• WHAT TO EXPECT FROM BUNION SURGERY

    on Jun 28th, 2015

Bunions occur along the first metatarsal, which is the bone that joins your big toe with your foot. They are lumps of bone and soft tissue that protrude along the outer part of that metatarsal, often because of poor-fitting shoes. In some cases, bunions don’t cause any symptoms and don’t grow, but others can become large and painful without treatment. See your foot specialist in Scottsdale if you think you are developing a bunion. Although some bunions can be treated without surgery, other patients require an invasive procedure. If your podiatrist recommends bunion surgery for you, here is what you can expect.

Preparation

Before bunion surgery, your foot doctor will first ensure that you are healthy enough for the procedure. You may need to have various lab tests completed before your surgery is scheduled. The foot doctor will take X-rays of your foot to determine which surgical approach is best for you. There are several different ways bunions can be removed during surgery—the right option for you will depend on your symptoms, the size of your bunion, and whether this is your first bunion procedure.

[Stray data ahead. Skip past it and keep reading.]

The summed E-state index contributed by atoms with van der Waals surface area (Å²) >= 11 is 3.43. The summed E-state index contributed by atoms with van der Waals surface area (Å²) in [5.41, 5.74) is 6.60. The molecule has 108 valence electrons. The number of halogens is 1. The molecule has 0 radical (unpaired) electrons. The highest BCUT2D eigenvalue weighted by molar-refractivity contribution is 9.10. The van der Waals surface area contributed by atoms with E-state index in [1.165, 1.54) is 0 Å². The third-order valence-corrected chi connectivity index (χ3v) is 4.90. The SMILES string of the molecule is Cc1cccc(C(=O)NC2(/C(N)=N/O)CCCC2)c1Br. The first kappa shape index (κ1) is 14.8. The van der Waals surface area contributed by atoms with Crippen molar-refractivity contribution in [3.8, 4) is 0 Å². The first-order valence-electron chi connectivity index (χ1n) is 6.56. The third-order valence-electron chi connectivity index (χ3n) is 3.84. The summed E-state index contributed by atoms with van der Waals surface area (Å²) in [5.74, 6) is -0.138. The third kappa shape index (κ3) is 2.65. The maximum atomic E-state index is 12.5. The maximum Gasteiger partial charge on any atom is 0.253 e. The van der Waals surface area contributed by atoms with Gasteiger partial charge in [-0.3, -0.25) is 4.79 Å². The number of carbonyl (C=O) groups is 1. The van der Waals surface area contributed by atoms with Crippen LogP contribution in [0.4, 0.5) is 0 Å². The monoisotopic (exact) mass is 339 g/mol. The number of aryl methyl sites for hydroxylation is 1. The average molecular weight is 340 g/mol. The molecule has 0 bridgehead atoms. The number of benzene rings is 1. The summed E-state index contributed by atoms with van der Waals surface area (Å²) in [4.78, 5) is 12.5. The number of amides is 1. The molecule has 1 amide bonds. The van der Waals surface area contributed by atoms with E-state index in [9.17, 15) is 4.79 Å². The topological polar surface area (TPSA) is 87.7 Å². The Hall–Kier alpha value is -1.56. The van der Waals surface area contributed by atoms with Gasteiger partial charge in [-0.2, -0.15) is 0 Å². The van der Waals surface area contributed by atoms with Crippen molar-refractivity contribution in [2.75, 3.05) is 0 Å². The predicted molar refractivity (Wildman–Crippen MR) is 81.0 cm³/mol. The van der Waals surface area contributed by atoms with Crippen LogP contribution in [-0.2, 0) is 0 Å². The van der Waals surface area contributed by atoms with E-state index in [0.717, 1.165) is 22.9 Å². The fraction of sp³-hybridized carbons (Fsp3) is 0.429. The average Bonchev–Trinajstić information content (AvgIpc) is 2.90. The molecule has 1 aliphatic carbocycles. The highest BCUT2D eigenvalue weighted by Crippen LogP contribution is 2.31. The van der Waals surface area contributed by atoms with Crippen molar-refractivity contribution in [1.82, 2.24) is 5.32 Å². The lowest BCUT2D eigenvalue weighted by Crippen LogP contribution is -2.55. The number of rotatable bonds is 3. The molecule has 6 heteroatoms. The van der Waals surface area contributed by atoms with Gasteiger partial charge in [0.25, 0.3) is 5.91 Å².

Procedure

Bunion surgery is usually an outpatient procedure. While general anesthesia is sometimes used, most patients receive an ankle block, which makes the foot numb. The procedure typically takes about one hour, and then you will stay in a recovery room for a few hours to be observed. After that, you will be discharged and will need someone to drive you home.

Recovery

After foot surgery, it’s important to follow your doctor’s advice closely to reduce the risk of complications during recovery. You will need to wear a protective shoe, cast, or brace for up to eight weeks after surgery, and you may need a walker or cane for a few days after the procedure. Most people can return to driving within about a week. Foot swelling is common after surgery and may persist for up to six months. Talk to your podiatrist about what shoes are safe for you to wear to prevent your bunion from returning.

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